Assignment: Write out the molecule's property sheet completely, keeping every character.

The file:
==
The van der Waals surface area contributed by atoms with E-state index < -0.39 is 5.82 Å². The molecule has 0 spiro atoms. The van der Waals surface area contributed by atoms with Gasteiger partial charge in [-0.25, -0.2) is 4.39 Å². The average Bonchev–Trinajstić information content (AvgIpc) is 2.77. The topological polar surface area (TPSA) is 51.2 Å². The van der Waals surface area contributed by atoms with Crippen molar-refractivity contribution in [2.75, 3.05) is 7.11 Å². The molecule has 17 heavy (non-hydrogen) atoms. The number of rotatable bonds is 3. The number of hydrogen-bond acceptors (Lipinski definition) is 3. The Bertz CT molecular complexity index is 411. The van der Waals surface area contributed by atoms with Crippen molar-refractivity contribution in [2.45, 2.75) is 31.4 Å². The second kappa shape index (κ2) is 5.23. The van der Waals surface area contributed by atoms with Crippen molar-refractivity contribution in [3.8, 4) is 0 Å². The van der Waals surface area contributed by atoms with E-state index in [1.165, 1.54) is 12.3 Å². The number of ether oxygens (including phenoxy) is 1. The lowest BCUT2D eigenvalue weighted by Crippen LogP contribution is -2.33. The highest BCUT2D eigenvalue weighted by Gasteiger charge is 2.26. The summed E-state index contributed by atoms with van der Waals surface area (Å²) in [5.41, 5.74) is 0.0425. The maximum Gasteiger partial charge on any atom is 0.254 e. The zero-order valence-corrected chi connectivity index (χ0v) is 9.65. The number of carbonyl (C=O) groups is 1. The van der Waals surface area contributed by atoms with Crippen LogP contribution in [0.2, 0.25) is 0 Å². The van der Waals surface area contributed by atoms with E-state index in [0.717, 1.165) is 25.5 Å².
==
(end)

The van der Waals surface area contributed by atoms with E-state index < -0.39 is 5.82 Å². The molecule has 0 spiro atoms. The van der Waals surface area contributed by atoms with Gasteiger partial charge in [-0.25, -0.2) is 4.39 Å². The average Bonchev–Trinajstić information content (AvgIpc) is 2.77. The topological polar surface area (TPSA) is 51.2 Å². The van der Waals surface area contributed by atoms with Crippen molar-refractivity contribution in [2.75, 3.05) is 7.11 Å². The molecule has 17 heavy (non-hydrogen) atoms. The number of rotatable bonds is 3. The number of hydrogen-bond acceptors (Lipinski definition) is 3. The Bertz CT molecular complexity index is 411. The van der Waals surface area contributed by atoms with Crippen molar-refractivity contribution in [2.45, 2.75) is 31.4 Å². The second kappa shape index (κ2) is 5.23. The van der Waals surface area contributed by atoms with Crippen molar-refractivity contribution in [3.8, 4) is 0 Å². The van der Waals surface area contributed by atoms with E-state index in [1.165, 1.54) is 12.3 Å². The number of ether oxygens (including phenoxy) is 1. The lowest BCUT2D eigenvalue weighted by Crippen LogP contribution is -2.33. The highest BCUT2D eigenvalue weighted by Gasteiger charge is 2.26. The summed E-state index contributed by atoms with van der Waals surface area (Å²) in [5.41, 5.74) is 0.0425. The maximum Gasteiger partial charge on any atom is 0.254 e. The zero-order valence-corrected chi connectivity index (χ0v) is 9.65. The number of carbonyl (C=O) groups is 1. The van der Waals surface area contributed by atoms with Crippen LogP contribution in [0.2, 0.25) is 0 Å². The van der Waals surface area contributed by atoms with E-state index in [0.717, 1.165) is 25.5 Å².